Well, I’ve left the warm embrace of the academic life, the idyllic world of insane work hours, the brutal fight for tiny scraps of funding, the publish or perish, the three year contracts, the lack of career opportunities, and all those wonderful things that really serve to make us, postdoctoral researchers, warm and fuzzy inside.
Some really fortuitous events lead to having been offered a science policy position; a permanent job with actual career progression opportunities. I might even be able to afford to travel (a little too much travel if you ask me; I’m getting sick of flying to Scotland and back in a day), to have a family, and do all those things “ordinary people” do in the real world. Heck, I even have some power… (Which does makes me highly uncomfortable.) On the other hand I’m not going to wear a labcoat, and I will probably never touch another pipette, or run a Northern blot. I miss my microscopes. This does feel like a loss to me. I grew up wanting to become a scientist, to have my little lab where I’m free to pursue knowledge and all, and be a member of that community of people who are working hard for the betterment of all humanity. (I am naïve, you don’t have to tell me.) Over the years I realized how high the price for all this is; and this is a price I no longer am willing to pay. Female researchers who are still unable to start their families in their late 30s (and not because academia is overly misogynistic; it’s because it’s so brutal for everyone), postdocs earning about £10k less annually than their peers with similar education (and £30k less than mechanics and taxi drivers), the misery I see when I talk to people from my old lab… it’s all gone now.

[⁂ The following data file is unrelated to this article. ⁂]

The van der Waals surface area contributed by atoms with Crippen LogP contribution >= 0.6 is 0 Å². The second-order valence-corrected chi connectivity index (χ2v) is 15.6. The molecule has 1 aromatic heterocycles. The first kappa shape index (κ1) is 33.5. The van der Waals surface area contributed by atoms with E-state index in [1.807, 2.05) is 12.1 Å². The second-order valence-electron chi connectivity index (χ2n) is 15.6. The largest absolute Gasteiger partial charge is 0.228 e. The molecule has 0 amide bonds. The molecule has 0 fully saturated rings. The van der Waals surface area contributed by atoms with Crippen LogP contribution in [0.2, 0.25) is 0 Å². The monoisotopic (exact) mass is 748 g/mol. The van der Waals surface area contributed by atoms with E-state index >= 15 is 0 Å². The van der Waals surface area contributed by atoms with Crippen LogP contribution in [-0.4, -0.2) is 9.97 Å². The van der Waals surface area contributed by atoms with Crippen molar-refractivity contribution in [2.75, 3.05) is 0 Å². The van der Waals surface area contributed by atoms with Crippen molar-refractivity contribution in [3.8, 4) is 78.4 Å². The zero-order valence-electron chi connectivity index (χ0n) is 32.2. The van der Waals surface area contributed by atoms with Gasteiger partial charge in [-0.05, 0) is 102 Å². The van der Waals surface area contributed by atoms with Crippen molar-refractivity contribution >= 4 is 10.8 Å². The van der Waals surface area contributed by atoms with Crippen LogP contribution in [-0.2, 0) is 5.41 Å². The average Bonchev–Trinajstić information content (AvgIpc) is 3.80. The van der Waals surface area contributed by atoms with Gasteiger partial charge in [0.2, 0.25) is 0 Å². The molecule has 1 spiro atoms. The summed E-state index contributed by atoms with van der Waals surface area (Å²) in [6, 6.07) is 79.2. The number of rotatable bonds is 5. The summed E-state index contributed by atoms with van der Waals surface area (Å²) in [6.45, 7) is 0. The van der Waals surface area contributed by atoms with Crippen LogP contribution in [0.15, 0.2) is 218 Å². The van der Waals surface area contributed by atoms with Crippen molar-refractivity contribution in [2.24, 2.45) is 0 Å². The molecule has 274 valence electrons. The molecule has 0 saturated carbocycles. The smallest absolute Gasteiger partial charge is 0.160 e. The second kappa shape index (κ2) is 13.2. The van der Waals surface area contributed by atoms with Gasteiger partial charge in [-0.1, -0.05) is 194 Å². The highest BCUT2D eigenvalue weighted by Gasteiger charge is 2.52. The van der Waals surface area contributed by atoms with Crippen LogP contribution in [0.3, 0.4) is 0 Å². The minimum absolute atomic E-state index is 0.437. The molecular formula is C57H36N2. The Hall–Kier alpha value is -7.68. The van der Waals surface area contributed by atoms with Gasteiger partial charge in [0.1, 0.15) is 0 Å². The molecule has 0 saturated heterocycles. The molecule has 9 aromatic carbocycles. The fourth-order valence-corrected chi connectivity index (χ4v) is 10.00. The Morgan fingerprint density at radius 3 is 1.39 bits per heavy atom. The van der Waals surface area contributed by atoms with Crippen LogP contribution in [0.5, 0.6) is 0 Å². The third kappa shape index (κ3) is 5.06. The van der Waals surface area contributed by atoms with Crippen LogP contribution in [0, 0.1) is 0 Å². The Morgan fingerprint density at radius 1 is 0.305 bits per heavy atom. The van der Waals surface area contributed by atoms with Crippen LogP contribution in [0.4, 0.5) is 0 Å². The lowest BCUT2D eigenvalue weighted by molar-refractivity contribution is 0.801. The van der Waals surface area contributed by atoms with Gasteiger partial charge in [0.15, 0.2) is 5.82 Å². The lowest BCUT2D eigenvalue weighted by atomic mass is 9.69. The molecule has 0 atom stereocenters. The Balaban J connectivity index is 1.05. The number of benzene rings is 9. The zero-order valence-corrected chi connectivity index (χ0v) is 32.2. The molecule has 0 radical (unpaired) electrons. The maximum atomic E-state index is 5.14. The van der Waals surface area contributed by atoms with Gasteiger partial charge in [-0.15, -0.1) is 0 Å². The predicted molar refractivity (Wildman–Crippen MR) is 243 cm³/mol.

Becoming a pencil pusher is not necessarily something I want to do for a prolonged period of time, but let’s face it: there’s not much else a fresh ex-scientist is qualified to do. Medical writing gives me a serious nausea; journalism is not something you can make a living out of (unless you are exceptionally lucky and talented); I have not managed to win the lottery (yet), and there are no openings for the position for poolboys at the Playboy Mansion at the present. But I am free now to make my own choices. The feeling that I’m working for money is still something to get used to, that’s true.
Here’s the kicker: I’ve already made the jump. I have already left academia, and right now all my anxiety have disappeared about career choices. I used to have serious worries about what to do, and where to go; after all, I’ve studied and worked real long and real hard for a PhD (I even have a photo wearing a silly hat to prove it), and I felt I cannot throw all this away. I felt all my options are seriously limited: tenure, or being scientist at a private company. Not anymore. I am no longer worried about what I’ll do. I’ll never have a Nobel price (as if…), never have a street or a school named after me, but if there’s a good opportunity, I am more than happy to jump on it, not matter what. Open a burger franchise, sell carbon fiber golfclubs, go into politics, or buy a pet store –it does not matter. In other words: I’m free. I can use whatever talent I’ve got to do whatever I want. I miss science. But I’ve got a life instead now.